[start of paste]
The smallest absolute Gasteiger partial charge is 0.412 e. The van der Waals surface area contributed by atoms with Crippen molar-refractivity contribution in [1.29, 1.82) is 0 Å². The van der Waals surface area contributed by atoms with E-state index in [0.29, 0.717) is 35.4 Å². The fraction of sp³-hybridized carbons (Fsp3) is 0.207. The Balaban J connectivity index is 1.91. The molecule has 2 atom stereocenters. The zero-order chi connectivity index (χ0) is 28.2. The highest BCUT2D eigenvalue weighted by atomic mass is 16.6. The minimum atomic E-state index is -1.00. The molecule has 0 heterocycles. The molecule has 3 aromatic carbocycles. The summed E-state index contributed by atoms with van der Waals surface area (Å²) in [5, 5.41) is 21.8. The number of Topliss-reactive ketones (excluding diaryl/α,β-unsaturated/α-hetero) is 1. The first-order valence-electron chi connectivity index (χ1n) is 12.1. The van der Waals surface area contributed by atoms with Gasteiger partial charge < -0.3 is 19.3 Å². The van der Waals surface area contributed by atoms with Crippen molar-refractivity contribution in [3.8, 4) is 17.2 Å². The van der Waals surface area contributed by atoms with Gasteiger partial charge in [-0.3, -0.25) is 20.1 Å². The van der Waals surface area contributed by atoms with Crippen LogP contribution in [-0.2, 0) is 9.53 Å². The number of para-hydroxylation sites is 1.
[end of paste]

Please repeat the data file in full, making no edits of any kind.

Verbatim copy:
The smallest absolute Gasteiger partial charge is 0.412 e. The van der Waals surface area contributed by atoms with Crippen molar-refractivity contribution in [1.29, 1.82) is 0 Å². The van der Waals surface area contributed by atoms with E-state index in [0.29, 0.717) is 35.4 Å². The fraction of sp³-hybridized carbons (Fsp3) is 0.207. The Balaban J connectivity index is 1.91. The molecule has 2 atom stereocenters. The zero-order chi connectivity index (χ0) is 28.2. The highest BCUT2D eigenvalue weighted by atomic mass is 16.6. The minimum atomic E-state index is -1.00. The molecule has 0 heterocycles. The molecule has 3 aromatic carbocycles. The summed E-state index contributed by atoms with van der Waals surface area (Å²) in [5, 5.41) is 21.8. The number of Topliss-reactive ketones (excluding diaryl/α,β-unsaturated/α-hetero) is 1. The first-order valence-electron chi connectivity index (χ1n) is 12.1. The van der Waals surface area contributed by atoms with Gasteiger partial charge < -0.3 is 19.3 Å². The van der Waals surface area contributed by atoms with Crippen molar-refractivity contribution in [3.8, 4) is 17.2 Å². The van der Waals surface area contributed by atoms with Gasteiger partial charge in [-0.3, -0.25) is 20.1 Å². The van der Waals surface area contributed by atoms with Crippen LogP contribution in [-0.2, 0) is 9.53 Å². The number of para-hydroxylation sites is 1.